Details of my xylophone playing clock

 

This picture shows the mechanism moving the clock's hands.

To the left you can see two solenoids (electric magnets), one for the minutes hand, one for the hours hand. Above and partly inside the solenoids are two metal rods that are pulled down into the solenoids when a current is applied. On the top there are two balance arms that are tilted when the magnets are activated. To the right there are two water filled bottles. Inside the bottles there are discs almost filling the cross section of the bottles. They hang in thin threads from the balance arms and serve as shock absorbers. Each time a magnet is activated, a steel wire arm hanging from the balance advances a cogwheel 1/60 of a revolution.
 

 
 

This picture shows the interior of the xylophone playing mechanism.

Below each metal bar you can see a solenoid. When an electric current is applied to it, a small metal rod is pulled up into the solenoid. It hits the Xylophone bar on top of the solenoid. You can see some of the metal rods as they rest on the felt mat.
 

 
 

 This picture shows the electronics assembly


 Technical details

Xylophone 12 notes, C to g. Halftones are missing, and this is a pity. Transposing music into the limited 1 1/2 octave would have been much easier with half-tones. If I were to build it now, I would have chosen a two octave chromatic xylophone.
Xylophone solenoids Several hundred turns of thin lacquered copper wire (from an old loudspeaker magnet) wound on a paper coil with cardboard discs to constrain the wire. Resistance 18 ohms. Driven from 7.5V. Each pulse lasts about 15 ms. Metal rod inside solenoid: diameter 1.2 mm, length 20 mm.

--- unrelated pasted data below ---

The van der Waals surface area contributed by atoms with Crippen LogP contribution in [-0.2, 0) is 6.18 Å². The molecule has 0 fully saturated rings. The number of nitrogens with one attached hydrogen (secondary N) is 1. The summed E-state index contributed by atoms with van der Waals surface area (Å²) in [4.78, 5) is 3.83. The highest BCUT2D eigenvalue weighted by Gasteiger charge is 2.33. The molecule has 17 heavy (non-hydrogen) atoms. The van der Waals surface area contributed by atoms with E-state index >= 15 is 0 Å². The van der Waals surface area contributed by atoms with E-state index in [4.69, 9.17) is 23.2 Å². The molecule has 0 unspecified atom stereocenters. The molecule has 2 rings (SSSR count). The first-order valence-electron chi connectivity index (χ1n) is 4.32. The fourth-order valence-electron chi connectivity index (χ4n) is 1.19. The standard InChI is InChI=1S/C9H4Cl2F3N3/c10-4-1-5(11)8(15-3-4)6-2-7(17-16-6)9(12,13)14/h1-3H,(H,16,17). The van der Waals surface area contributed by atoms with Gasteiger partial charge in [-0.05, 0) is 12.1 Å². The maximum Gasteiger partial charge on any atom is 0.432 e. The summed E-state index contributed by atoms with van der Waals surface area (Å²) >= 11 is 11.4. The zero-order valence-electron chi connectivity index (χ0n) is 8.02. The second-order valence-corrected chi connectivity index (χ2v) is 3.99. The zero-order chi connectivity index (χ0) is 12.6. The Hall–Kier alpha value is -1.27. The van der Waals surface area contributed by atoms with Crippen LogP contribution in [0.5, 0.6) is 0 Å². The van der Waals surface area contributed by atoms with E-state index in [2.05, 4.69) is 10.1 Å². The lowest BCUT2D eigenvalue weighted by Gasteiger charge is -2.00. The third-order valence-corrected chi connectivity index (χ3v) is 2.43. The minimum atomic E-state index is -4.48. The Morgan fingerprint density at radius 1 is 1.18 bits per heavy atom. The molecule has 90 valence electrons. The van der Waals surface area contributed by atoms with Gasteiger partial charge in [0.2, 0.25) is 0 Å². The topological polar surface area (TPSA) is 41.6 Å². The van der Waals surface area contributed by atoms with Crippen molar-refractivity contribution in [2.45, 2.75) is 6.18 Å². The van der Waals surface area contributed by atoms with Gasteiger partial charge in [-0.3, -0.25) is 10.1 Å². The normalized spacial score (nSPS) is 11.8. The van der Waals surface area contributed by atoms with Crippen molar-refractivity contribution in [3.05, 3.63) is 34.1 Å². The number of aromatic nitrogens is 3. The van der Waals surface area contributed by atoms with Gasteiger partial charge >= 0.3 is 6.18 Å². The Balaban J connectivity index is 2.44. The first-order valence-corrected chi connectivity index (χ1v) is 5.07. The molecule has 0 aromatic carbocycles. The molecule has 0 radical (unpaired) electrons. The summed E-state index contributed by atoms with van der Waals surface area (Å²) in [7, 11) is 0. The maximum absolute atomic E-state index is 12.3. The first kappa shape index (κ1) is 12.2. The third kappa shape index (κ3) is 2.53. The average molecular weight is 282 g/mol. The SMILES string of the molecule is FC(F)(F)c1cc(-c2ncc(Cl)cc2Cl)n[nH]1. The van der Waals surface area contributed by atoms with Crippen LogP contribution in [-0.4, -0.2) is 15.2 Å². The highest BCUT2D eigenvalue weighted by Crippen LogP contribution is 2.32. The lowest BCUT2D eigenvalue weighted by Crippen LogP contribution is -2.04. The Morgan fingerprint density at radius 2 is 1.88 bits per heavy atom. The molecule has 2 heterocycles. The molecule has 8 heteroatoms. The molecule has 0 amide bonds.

Clock solenoids Several hundred turns of thin lacquered copper wire (from an old loudspeaker magnet) wound on a glass tube with cardboard discs to constrain the wire. Resistance 27 ohms. Driven from 7.5V. Each pulse lasts about 1s. Metal rod inside solenoid: diameter 3 mm, length 5 cm. 
Balance arms Length 7 cm to each side. Extra weight on the right side.
Cogwheels Diameter 85 mm, 60 teeth. Made of tin can lids, cut out with a pair of scissors. Braked by spring operated aluminium arms that push on each side of the cogwheels.
Hydraulic shock 
absorbers
Glass bottles. Diameter 25 mm, height 50 mm. Filled with water. I have added lubricating oil and dishwashing detergent to avoid algae growth and evaporation. A plastic disc inside has almost the same cross section as the bottle, serves as the shock absorber and moves up and down in the bottle. It is weighted down with aluminium disks to ensure that it rests on the bottom and stays horizontal.
Electronics Microcontroller Philips 87C752, 12 MHz. Development tools: DS-750 from Ceibo. Assembler code. Program size 350 byte. The 22 tunes entered so far require 950 bytes of storage (1 byte per tone [4 bit time since last note and 4 bit note identification]). Chords are played serially since the power supply cannot drive more than one magnet at a time
Adjusting the clock There is no electronic feedback from the hands to the electronics. The user must adjust the hands to the position of the electronics manually. A three button user interface works as follows: 
 
Button 1 pressed Advance electronics to next minute. (Step minutes hand)
Button 2 pressed Advance electronics to next 12 minute position. (A hours hand step is 12 minutes. Step both hands)
Button 3 pressed Advance electronics to next hour. (Play hours chord and step both hands)
Button 1 and 2 pressed Play next tune. (Do not advance electronic clock or step hands)
Button 2 and 3 pressed Backwards adjust. 60 s to next hand movement.
Button 1, 2 and 3 pressed Clock reset. Starts at 1 and plays 1 o'clock chord (C-D)
 

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Last modified 03.06.98